• Use reusable shopping bags. Put a sticky note reminder on your car’s dashboard, kitchen pantry door, or some other obvious place to help remind yourself to bring your reusable bags into the grocery store.

The Recycling System

The kitchen is the recycling hub of your home. To keep it clean and free of clutter, devote dedicated space for durable recycling containers and post recycling do’s and don’ts instruction sheet:

  • Get a recycling guide showing recycling do’s and don’ts and post it on or near your recycling container(s) so all family members can reference it. Check with your hauler to get a recycling guide for recycling in your community.
  • Get a container for collecting basic recycling—Put a box, tub, bin, or bag-with-handles under the sink or in the pantry to collect bottles, cans, plastics and paper.
  • Choose a way to contain your food scraps and food soiled paper:
    • A brown paper bag or newspaper.
    • A reusable plastic container with a lid (like a yogurt tub).
    • A metal, plastic or ceramic kitchen container available at your local retailer.
  • Put the lidded container under the sink, on the counter, or in the fridge or freezer to collect food scraps and food-soiled paper. And empty it frequently into your curbside yardwaste cart.
BioBag biodegradable bags

Compostable bags: If you choose to use a reusable plastic, metal or ceramic container, try lining your container with an approved compostable bag to contain the scraps and help keep the container clean. Find retailers in your community that carry compostable bags.

  • Learn more about recycling food scraps and food-soiled paper.

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Garage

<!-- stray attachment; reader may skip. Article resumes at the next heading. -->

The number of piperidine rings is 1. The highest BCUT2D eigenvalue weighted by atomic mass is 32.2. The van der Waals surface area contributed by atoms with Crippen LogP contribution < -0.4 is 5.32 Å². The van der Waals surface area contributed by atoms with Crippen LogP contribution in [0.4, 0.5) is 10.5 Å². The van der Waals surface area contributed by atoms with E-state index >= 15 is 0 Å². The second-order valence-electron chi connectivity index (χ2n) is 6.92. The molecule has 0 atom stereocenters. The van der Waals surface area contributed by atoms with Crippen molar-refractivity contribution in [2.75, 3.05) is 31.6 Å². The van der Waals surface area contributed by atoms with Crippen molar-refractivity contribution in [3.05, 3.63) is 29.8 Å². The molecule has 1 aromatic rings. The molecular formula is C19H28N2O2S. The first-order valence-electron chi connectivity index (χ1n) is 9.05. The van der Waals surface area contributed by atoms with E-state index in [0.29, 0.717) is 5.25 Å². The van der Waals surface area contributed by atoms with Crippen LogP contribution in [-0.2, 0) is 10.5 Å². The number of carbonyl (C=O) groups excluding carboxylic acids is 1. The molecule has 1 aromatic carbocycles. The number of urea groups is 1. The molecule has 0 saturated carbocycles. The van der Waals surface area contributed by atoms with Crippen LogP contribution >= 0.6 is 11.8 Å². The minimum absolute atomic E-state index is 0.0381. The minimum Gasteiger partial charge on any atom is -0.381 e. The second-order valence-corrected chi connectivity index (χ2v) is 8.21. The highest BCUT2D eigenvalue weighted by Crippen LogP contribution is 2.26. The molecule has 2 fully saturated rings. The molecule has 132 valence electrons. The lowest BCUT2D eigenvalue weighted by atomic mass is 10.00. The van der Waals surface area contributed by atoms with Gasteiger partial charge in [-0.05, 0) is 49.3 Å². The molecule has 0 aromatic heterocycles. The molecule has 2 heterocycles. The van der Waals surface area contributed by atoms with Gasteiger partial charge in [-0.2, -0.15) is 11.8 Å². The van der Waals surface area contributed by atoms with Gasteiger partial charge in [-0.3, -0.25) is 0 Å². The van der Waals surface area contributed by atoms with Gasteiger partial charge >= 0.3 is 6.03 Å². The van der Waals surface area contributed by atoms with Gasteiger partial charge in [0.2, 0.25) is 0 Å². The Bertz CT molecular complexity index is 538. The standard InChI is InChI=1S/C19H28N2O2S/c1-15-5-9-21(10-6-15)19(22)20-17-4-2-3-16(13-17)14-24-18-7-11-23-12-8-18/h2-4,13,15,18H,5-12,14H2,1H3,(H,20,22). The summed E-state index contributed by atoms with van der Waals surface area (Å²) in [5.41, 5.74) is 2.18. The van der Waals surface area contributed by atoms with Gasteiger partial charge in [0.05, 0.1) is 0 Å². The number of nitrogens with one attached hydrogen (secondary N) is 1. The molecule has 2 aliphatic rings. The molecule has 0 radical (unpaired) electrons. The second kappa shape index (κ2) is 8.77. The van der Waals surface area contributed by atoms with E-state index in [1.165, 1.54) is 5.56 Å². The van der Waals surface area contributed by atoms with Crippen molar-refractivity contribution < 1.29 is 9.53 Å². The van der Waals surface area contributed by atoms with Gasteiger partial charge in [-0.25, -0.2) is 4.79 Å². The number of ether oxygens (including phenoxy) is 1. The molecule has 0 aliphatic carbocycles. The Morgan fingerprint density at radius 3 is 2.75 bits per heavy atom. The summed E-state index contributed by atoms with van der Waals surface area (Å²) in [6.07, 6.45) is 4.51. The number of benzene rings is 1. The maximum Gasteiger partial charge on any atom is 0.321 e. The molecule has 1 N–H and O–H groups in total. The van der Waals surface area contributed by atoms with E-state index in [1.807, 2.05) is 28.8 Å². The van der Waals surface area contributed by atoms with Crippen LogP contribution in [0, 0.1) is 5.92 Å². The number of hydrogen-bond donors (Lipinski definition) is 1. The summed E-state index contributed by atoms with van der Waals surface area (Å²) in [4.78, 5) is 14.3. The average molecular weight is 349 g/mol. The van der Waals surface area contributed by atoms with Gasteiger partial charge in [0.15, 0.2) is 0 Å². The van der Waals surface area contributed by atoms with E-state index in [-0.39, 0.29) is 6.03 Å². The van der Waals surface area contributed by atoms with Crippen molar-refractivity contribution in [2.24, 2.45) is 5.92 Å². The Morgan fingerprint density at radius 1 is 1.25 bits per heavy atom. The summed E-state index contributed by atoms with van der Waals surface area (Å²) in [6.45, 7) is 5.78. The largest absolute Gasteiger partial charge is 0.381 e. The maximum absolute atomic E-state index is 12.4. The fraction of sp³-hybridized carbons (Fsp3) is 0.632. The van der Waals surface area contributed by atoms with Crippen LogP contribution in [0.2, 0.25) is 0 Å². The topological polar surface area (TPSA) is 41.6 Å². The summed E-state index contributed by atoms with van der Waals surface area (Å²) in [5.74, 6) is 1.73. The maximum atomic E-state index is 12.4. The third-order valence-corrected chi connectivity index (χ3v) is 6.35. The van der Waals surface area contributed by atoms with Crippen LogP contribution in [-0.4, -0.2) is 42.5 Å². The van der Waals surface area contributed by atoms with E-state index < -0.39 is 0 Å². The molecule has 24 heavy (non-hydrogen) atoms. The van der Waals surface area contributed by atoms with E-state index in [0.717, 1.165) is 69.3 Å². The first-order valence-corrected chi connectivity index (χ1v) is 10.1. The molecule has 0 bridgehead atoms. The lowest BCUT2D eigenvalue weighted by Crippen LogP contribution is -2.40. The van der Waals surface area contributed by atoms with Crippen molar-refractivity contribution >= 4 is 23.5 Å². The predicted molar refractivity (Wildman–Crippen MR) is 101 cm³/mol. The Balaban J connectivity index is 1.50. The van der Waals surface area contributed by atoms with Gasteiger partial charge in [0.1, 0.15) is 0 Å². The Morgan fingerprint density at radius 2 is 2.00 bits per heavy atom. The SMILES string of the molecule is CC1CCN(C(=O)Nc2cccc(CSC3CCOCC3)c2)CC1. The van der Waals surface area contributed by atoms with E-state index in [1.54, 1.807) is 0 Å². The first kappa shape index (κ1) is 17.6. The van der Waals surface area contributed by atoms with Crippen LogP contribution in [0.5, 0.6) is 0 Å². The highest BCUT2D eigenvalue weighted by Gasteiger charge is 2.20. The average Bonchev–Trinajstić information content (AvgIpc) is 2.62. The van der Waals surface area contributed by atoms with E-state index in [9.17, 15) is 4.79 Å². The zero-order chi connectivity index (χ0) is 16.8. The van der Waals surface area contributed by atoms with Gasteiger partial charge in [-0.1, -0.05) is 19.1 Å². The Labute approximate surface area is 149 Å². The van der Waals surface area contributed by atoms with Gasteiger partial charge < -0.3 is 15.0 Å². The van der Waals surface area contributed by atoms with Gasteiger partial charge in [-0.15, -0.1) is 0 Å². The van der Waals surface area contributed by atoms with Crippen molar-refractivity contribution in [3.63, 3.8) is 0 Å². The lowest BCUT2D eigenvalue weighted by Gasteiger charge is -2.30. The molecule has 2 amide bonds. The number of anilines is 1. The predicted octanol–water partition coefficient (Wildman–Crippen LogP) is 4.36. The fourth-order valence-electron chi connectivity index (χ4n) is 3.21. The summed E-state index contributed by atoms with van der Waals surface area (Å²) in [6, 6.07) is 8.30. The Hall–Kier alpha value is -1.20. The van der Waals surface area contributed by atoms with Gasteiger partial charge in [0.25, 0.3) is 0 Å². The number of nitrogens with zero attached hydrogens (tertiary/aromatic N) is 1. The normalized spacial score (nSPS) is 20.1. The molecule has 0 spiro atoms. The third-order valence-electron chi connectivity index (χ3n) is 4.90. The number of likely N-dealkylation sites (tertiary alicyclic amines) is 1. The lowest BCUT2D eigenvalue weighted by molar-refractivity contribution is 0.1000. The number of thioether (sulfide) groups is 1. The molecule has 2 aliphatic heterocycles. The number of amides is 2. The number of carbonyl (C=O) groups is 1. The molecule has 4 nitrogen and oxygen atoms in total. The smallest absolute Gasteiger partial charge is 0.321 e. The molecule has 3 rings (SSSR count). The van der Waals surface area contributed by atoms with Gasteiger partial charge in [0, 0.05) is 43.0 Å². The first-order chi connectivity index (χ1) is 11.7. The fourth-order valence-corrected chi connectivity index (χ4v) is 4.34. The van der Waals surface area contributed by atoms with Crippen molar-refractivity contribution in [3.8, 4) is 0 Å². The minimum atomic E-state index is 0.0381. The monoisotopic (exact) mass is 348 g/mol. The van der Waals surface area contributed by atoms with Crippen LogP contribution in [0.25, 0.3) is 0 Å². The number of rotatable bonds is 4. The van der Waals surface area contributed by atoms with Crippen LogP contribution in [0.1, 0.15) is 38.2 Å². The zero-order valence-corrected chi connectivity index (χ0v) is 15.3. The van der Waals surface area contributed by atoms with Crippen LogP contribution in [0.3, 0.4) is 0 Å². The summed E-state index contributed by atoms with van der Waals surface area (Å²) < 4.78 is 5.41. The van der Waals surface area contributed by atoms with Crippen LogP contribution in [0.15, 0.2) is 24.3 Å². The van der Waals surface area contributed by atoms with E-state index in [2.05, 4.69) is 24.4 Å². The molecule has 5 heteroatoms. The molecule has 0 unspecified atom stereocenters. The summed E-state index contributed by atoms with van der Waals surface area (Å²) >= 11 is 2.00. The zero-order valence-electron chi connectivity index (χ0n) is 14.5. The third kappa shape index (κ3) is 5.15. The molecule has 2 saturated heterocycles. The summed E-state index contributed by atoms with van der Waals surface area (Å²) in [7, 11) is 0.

The Clean Out

Packaging material. Online shopping and boxes from electronics and appliances mean loads of cardboard boxes filled with packing materials. Packing materials include packing peanuts, polystyrene and expanded polystyrene (EPS) blocks. Here’s how to put those in their place:

Styrofoam packaging
  • Recycle flattened cardboard boxes and paper-based packing material in your curbside recycling cart. If you run out of room in the cart stack the flattened boxes next to the cart on collection day.
  • Reuse the packing peanuts. Packing peanuts are the small styrofoam “peanuts” found in many packages shipped through the mail and they are not recyclable, but they are reusable. Many gift stores or shipping centers will accept clean packing peanuts free of charge to reuse in packaging or shipping. Drop off packing peanuts at your local mail house. Visit the What Do I Do With…? website to find the location near you.
cardboard box
  • Drop off styrofoam blocks at Vic & Ginger’s StyroRecycle, located in the parking lot of IKEA in Renton. Acceptable styrofoam includes that used in packing new electronic products, appliances, computers and monitors, as well as picnic/shipping coolers. Vic & Ginger’s StyroRecycle also accepts clean packing peanuts, either bagged or boxed. Styrofoam packaging is also collected at several recycling collection events throughout the year.

Paint and chemicals and insecticides. Do you have old household hazardous products stored in the garage? These are products that contain ingredients that are toxic, flammable, reactive, or corrosive. Here’s how to handle these items:

paint can
  • Use up, give away or dry up your latex paint. You can use kitty litter or paint hardener to convert the liquid latex to a solid before you put it in the garbage can. If a paint can has less than one-quarter of its contents remaining, you can dry it out in the can and place the can in with your regular garbage. Latex paint is not accepted in liquid form at King County transfer stations or household hazardous waste facilities.